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The connection between integration and area

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Poirot

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Feb 15, 2012
250
My understanding is that (definite) integration defines area in R^2, volume in R^3 etc, and my question is: would calculating an area in R^2 using integration give the same answer as counting the unit squares. If so, how did they ensure to define integration in such a way as to give the same result as most people's definition?
 

tkhunny

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Jan 27, 2012
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If you are thinking "Unit Squares", you are not getting the idea of integration. They used to think this way in Ancient Greece - vaguely, if we can just quantize it, we'll find the fundamental unit. This is not good enough. The area of each "piece" really is zero!

We can get most peoples' definition to match up by teaching them THE definition. There are other definitions for integration - to handle discontinuities and various other things.
 
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CaptainBlack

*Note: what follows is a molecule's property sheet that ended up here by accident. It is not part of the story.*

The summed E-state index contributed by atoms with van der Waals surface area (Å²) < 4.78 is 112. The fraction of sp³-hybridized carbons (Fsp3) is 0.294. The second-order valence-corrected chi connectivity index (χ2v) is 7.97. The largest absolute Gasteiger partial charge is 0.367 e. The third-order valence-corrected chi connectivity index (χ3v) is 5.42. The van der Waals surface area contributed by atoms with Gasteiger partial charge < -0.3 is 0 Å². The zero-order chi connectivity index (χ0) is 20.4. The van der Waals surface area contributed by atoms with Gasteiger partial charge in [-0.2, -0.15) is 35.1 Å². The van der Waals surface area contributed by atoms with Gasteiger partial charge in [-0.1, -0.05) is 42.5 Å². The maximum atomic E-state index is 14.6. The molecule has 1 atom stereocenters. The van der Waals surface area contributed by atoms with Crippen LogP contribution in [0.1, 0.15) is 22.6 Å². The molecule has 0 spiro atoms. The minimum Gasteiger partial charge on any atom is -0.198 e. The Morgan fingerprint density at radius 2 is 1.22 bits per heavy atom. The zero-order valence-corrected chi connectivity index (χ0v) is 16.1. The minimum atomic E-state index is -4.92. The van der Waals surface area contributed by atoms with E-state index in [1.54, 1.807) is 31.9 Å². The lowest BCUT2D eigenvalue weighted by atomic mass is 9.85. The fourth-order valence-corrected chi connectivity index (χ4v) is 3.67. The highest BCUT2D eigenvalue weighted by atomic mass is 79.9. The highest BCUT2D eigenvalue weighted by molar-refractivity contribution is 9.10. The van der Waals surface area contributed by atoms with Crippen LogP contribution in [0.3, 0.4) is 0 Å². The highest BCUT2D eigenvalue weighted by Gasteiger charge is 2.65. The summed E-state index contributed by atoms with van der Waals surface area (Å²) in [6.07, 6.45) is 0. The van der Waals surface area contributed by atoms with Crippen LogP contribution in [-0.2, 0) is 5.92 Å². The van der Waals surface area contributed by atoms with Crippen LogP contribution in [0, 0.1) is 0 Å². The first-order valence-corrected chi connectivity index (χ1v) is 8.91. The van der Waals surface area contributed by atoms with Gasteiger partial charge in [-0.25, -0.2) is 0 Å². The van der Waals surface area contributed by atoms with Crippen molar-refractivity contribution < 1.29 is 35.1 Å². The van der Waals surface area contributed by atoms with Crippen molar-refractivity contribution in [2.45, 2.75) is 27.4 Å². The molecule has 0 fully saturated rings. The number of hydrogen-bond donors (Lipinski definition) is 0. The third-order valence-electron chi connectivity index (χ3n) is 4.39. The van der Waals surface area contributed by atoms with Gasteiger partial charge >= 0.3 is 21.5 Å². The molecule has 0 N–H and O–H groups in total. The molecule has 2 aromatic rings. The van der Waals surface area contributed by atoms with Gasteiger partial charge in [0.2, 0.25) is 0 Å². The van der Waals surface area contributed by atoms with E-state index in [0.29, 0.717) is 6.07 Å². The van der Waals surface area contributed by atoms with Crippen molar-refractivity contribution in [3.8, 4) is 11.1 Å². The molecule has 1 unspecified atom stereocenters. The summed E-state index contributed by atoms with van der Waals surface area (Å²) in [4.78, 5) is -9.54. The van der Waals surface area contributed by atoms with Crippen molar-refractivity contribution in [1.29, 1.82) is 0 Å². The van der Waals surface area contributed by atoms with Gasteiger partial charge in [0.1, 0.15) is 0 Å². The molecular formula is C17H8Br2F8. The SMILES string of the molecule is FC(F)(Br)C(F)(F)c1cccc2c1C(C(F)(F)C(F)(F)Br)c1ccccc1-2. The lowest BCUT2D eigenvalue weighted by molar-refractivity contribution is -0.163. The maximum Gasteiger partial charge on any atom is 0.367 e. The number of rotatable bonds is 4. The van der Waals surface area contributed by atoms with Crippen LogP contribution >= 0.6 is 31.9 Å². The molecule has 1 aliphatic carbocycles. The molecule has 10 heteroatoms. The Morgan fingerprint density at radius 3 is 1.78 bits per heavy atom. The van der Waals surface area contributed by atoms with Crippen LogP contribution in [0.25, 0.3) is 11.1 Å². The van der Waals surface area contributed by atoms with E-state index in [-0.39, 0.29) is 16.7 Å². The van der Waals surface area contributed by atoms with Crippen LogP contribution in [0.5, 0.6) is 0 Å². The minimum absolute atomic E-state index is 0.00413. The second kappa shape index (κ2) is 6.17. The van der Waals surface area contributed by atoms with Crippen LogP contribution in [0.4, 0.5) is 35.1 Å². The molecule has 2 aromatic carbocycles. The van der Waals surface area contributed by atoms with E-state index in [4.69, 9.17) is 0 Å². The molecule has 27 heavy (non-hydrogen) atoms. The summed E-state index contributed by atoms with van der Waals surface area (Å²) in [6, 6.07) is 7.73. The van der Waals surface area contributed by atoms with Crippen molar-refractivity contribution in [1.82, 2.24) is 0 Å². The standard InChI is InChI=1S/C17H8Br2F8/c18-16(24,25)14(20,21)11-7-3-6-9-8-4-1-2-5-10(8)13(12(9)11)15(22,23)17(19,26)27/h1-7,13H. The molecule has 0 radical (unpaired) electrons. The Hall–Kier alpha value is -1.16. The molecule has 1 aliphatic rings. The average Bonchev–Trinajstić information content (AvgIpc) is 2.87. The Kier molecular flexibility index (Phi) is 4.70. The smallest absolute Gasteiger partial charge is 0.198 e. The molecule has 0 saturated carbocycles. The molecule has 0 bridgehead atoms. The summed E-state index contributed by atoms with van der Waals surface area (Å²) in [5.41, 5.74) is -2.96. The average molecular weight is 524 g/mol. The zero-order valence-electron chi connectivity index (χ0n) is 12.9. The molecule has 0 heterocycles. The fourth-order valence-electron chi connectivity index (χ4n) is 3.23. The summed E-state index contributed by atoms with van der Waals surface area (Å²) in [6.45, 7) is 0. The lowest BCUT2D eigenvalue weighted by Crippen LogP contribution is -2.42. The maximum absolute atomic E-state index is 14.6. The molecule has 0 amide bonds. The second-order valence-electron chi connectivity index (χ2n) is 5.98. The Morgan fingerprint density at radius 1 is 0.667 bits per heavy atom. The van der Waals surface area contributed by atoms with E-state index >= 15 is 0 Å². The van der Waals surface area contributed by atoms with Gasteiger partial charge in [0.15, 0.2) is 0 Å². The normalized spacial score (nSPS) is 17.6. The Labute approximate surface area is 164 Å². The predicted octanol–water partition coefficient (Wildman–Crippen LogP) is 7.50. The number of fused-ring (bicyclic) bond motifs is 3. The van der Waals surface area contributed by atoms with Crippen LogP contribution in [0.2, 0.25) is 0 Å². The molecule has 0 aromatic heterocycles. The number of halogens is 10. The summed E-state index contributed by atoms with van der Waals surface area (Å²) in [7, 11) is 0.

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Jan 26, 2012
890
My understanding is that (definite) integration defines area in R^2, volume in R^3 etc, and my question is: would calculating an area in R^2 using integration give the same answer as counting the unit squares. If so, how did they ensure to define integration in such a way as to give the same result as most people's definition?
The Riemann integral is set up to be the limit if it exists of the area of sets rectangles of finite width that approximate the region under the curve as the widths tend to zero. So it is to a hand-waving approximation the result of counting squares as the size of the grid goes to zero.

It is silly to ask how did they ensure this result, the definition of the integral is set up explicity to match the intuitive idea of area in those cases where the intuitive notion makes sense.

CB
 
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Poirot

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Feb 15, 2012
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Thanks for the responses